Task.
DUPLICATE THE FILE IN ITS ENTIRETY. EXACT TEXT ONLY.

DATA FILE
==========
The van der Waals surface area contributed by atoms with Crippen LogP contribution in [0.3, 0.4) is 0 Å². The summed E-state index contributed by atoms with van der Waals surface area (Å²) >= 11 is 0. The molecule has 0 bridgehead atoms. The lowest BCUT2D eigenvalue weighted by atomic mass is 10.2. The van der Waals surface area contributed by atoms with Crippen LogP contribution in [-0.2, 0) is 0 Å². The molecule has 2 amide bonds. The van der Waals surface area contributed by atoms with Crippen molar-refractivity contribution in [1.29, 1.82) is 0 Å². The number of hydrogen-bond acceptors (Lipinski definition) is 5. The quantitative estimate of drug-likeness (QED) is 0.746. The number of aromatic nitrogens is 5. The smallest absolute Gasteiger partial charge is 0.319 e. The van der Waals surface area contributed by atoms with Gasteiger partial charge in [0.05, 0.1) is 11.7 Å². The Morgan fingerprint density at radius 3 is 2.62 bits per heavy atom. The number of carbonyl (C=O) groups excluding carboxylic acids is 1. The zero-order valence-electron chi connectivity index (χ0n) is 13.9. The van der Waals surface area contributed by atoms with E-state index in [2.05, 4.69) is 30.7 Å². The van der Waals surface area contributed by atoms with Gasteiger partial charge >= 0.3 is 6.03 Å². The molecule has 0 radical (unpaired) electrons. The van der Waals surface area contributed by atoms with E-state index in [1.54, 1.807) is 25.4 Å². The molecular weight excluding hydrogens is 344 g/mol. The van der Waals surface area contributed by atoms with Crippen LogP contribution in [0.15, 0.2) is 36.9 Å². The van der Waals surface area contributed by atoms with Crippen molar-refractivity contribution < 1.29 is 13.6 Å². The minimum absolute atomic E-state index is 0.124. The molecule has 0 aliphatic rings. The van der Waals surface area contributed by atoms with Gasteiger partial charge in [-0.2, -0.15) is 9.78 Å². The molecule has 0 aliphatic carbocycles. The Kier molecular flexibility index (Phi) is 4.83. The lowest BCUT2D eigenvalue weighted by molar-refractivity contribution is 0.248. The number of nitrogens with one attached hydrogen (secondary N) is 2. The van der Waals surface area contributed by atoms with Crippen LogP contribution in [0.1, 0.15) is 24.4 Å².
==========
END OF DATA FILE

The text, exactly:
The van der Waals surface area contributed by atoms with Crippen LogP contribution in [0.3, 0.4) is 0 Å². The summed E-state index contributed by atoms with van der Waals surface area (Å²) >= 11 is 0. The molecule has 0 bridgehead atoms. The lowest BCUT2D eigenvalue weighted by atomic mass is 10.2. The van der Waals surface area contributed by atoms with Crippen LogP contribution in [-0.2, 0) is 0 Å². The molecule has 2 amide bonds. The van der Waals surface area contributed by atoms with Crippen molar-refractivity contribution in [1.29, 1.82) is 0 Å². The number of hydrogen-bond acceptors (Lipinski definition) is 5. The quantitative estimate of drug-likeness (QED) is 0.746. The number of aromatic nitrogens is 5. The smallest absolute Gasteiger partial charge is 0.319 e. The van der Waals surface area contributed by atoms with Gasteiger partial charge in [0.05, 0.1) is 11.7 Å². The Morgan fingerprint density at radius 3 is 2.62 bits per heavy atom. The number of carbonyl (C=O) groups excluding carboxylic acids is 1. The zero-order valence-electron chi connectivity index (χ0n) is 13.9. The van der Waals surface area contributed by atoms with E-state index in [2.05, 4.69) is 30.7 Å². The van der Waals surface area contributed by atoms with Gasteiger partial charge >= 0.3 is 6.03 Å². The molecule has 0 radical (unpaired) electrons. The van der Waals surface area contributed by atoms with E-state index in [1.54, 1.807) is 25.4 Å². The molecular weight excluding hydrogens is 344 g/mol. The van der Waals surface area contributed by atoms with Crippen LogP contribution in [0.15, 0.2) is 36.9 Å². The van der Waals surface area contributed by atoms with Crippen molar-refractivity contribution < 1.29 is 13.6 Å². The minimum absolute atomic E-state index is 0.124. The molecule has 0 aliphatic rings. The van der Waals surface area contributed by atoms with Gasteiger partial charge in [-0.2, -0.15) is 9.78 Å². The molecule has 0 aliphatic carbocycles. The Kier molecular flexibility index (Phi) is 4.83. The lowest BCUT2D eigenvalue weighted by molar-refractivity contribution is 0.248. The number of nitrogens with one attached hydrogen (secondary N) is 2. The van der Waals surface area contributed by atoms with Crippen LogP contribution in [0.1, 0.15) is 24.4 Å².